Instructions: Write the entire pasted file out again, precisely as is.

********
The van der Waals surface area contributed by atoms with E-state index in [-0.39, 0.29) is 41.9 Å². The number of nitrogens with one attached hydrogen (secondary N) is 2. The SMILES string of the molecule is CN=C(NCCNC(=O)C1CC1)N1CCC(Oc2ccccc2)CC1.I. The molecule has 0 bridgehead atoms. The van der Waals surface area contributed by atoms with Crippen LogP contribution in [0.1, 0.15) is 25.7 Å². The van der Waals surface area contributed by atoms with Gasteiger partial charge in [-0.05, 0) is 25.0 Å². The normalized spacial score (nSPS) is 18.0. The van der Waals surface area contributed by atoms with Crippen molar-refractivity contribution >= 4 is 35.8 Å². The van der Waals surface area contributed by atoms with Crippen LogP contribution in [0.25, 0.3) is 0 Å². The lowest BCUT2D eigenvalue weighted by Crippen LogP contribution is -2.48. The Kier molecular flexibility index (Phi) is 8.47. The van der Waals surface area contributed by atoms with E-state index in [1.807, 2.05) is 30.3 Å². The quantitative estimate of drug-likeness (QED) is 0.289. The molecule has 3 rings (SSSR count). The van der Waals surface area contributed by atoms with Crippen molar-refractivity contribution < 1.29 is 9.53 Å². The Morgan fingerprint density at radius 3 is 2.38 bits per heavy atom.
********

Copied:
The van der Waals surface area contributed by atoms with E-state index in [-0.39, 0.29) is 41.9 Å². The number of nitrogens with one attached hydrogen (secondary N) is 2. The SMILES string of the molecule is CN=C(NCCNC(=O)C1CC1)N1CCC(Oc2ccccc2)CC1.I. The molecule has 0 bridgehead atoms. The van der Waals surface area contributed by atoms with Crippen LogP contribution in [0.1, 0.15) is 25.7 Å². The van der Waals surface area contributed by atoms with Gasteiger partial charge in [-0.05, 0) is 25.0 Å². The normalized spacial score (nSPS) is 18.0. The van der Waals surface area contributed by atoms with Crippen molar-refractivity contribution >= 4 is 35.8 Å². The van der Waals surface area contributed by atoms with Crippen LogP contribution in [0.25, 0.3) is 0 Å². The lowest BCUT2D eigenvalue weighted by Crippen LogP contribution is -2.48. The Kier molecular flexibility index (Phi) is 8.47. The van der Waals surface area contributed by atoms with E-state index in [1.807, 2.05) is 30.3 Å². The quantitative estimate of drug-likeness (QED) is 0.289. The molecule has 3 rings (SSSR count). The van der Waals surface area contributed by atoms with Crippen molar-refractivity contribution < 1.29 is 9.53 Å². The Morgan fingerprint density at radius 3 is 2.38 bits per heavy atom.